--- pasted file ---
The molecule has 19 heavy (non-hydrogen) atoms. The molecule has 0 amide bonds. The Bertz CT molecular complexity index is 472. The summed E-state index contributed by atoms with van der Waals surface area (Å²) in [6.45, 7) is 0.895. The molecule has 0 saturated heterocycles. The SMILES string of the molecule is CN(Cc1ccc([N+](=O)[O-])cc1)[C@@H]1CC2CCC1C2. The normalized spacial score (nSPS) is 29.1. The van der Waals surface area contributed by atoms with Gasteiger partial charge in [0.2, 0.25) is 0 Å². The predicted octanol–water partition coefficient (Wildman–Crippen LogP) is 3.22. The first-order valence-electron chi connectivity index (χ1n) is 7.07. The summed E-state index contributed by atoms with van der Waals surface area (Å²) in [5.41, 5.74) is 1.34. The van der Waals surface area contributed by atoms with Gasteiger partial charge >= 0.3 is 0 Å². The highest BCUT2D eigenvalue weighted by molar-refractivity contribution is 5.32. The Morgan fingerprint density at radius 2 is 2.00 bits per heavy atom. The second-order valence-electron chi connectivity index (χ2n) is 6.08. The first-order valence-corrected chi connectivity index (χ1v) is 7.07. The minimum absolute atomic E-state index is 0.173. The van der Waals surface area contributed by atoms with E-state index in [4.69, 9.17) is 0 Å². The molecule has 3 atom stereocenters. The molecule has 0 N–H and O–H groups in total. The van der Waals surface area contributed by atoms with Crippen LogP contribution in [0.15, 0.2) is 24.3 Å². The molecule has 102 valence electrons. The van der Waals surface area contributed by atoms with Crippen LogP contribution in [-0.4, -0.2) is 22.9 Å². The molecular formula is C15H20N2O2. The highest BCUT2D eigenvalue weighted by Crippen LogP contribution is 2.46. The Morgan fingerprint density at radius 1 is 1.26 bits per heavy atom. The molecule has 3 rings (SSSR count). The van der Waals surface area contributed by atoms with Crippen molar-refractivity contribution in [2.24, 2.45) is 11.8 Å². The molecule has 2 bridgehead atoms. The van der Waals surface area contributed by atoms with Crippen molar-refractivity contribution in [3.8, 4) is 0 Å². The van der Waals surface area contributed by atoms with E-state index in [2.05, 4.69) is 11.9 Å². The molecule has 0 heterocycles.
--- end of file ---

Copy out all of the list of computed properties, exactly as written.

The molecule has 19 heavy (non-hydrogen) atoms. The molecule has 0 amide bonds. The Bertz CT molecular complexity index is 472. The summed E-state index contributed by atoms with van der Waals surface area (Å²) in [6.45, 7) is 0.895. The molecule has 0 saturated heterocycles. The SMILES string of the molecule is CN(Cc1ccc([N+](=O)[O-])cc1)[C@@H]1CC2CCC1C2. The normalized spacial score (nSPS) is 29.1. The van der Waals surface area contributed by atoms with Gasteiger partial charge in [0.2, 0.25) is 0 Å². The predicted octanol–water partition coefficient (Wildman–Crippen LogP) is 3.22. The first-order valence-electron chi connectivity index (χ1n) is 7.07. The summed E-state index contributed by atoms with van der Waals surface area (Å²) in [5.41, 5.74) is 1.34. The van der Waals surface area contributed by atoms with Gasteiger partial charge >= 0.3 is 0 Å². The highest BCUT2D eigenvalue weighted by molar-refractivity contribution is 5.32. The Morgan fingerprint density at radius 2 is 2.00 bits per heavy atom. The second-order valence-electron chi connectivity index (χ2n) is 6.08. The first-order valence-corrected chi connectivity index (χ1v) is 7.07. The minimum absolute atomic E-state index is 0.173. The van der Waals surface area contributed by atoms with E-state index in [4.69, 9.17) is 0 Å². The molecule has 3 atom stereocenters. The molecule has 0 N–H and O–H groups in total. The van der Waals surface area contributed by atoms with Crippen LogP contribution in [0.15, 0.2) is 24.3 Å². The molecule has 102 valence electrons. The van der Waals surface area contributed by atoms with Crippen LogP contribution in [-0.4, -0.2) is 22.9 Å². The molecular formula is C15H20N2O2. The highest BCUT2D eigenvalue weighted by Crippen LogP contribution is 2.46. The Morgan fingerprint density at radius 1 is 1.26 bits per heavy atom. The molecule has 3 rings (SSSR count). The van der Waals surface area contributed by atoms with Crippen molar-refractivity contribution in [2.24, 2.45) is 11.8 Å². The molecule has 2 bridgehead atoms. The van der Waals surface area contributed by atoms with Crippen molar-refractivity contribution in [3.8, 4) is 0 Å². The van der Waals surface area contributed by atoms with E-state index in [2.05, 4.69) is 11.9 Å². The molecule has 0 heterocycles.